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ABSTRACT: The 2 major functions of the lower urinary tract are the storage and emptying of urine. These processes are controlled by complex neurophysiologic mechanisms and are subject to injury and disease. When there is disruption of the neurologic control centers, dysfunction of the lower urinary tract may occur. This is sometimes referred to as the "neurogenic bladder." The manifestation of dysfunction depends on the level of injury and severity of disruption. Patients with lesions above the spinal cord often have detrusor overactivity with no disruption in detrusor-sphincter coordination. Patients with well-defined suprasacral spinal cord injuries usually present with intact reflex detrusor activity but have detrusor sphincter dyssynergia, whereas injuries to or below the sacral spinal cord usually lead to persistent detrusor areflexia. A complete gynecologic, urologic, and neurologic examination should be performed when evaluating patients with neurologic lower urinary tract dysfunction. In addition, urodynamic studies and neurophysiologic testing can be used in certain circumstances to help establish diagnosis or to achieve better understanding of a patient's vesicourethral functioning. In the management of neurogenic lower urinary tract dysfunction, the primary goal is improvement of a patient's quality of life. Second to this is the prevention of chronic damage to the bladder and kidneys, which can lead to worsening impairment and symptoms. Treatment is often multifactorial, including behavioral modifications, bladder training programs, and pharmacotherapy. Surgical procedures are often a last resort option for management. An understanding of the basic neurophysiologic mechanisms of the lower urinary tract can guide providers in their evaluation and treatment of patients who present with lower urinary tract disorders. As neurologic diseases progress, voiding function often changes or worsens, necessitating a good understanding of the underlying physiology in question.01/2014; 20(2):65-75. DOI:10.1097/SPV.0000000000000058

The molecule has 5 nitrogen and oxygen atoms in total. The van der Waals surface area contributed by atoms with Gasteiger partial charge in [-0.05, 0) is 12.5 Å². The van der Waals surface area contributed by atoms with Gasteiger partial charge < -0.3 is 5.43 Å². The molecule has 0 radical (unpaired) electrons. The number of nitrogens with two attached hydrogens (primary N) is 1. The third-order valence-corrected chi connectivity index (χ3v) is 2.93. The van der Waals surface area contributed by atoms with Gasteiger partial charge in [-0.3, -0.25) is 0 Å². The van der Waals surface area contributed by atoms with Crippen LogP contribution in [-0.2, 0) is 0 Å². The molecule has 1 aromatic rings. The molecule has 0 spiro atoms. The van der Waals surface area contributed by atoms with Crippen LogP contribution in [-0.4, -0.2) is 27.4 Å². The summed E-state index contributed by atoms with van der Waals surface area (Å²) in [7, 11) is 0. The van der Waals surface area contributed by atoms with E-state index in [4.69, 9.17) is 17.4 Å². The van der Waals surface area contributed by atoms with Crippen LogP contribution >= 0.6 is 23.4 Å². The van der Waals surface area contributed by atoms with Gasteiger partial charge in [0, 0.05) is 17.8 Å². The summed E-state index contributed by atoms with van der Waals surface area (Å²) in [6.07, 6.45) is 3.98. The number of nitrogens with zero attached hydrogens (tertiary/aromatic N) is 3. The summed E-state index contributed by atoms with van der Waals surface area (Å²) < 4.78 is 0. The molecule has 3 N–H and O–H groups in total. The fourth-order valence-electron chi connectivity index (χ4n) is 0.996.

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ABSTRACT: The results of vertical falling film experiments on the absorption of water vapor to aqueous lithium bromide solutions with an additive, 2-ethyl-1-hexanol, are reported. During the absorption, the film becomes highly turbulent. Consequently, the heat and mass transfer is significantly enhanced by turbulent mixing. In addition, the instability mechanisms are detailed. In the vicinity of water absorption, surface-tension gradients due to the lower LiBr concentration, the lower additive concentration, and the higher temperature at the interface, can favor instability of the falling film.RésuméOn rapporte les résultats d'expériences effectuées sur l'absorption de vapeur d'eau par des solutions aqueuses de bromure de lithium, en films tombants, avec un additif: le 2-ðhyl-1-hexanol. Au cours de l'absorption, le film devient très turbulent. Par conséquent, le transfert de chaleur et de masse est fortement augmenté par la turbulence. On examine également les mécanismes d'instabilité. Dans le voisinage des zones d'absorption de l'eau, les variations de tension superficielle dues à une concentration plus faible en bromure de lithium, à la concentration plus faible de l'additif et à la température plus élevée à l'interface peuvent favoriser l'instabilité du film tombant.International Journal of Refrigeration 06/1996; 19(5-19):322-330. DOI:10.1016/S0140-7007(96)00025-4 · 1.70 Impact Factor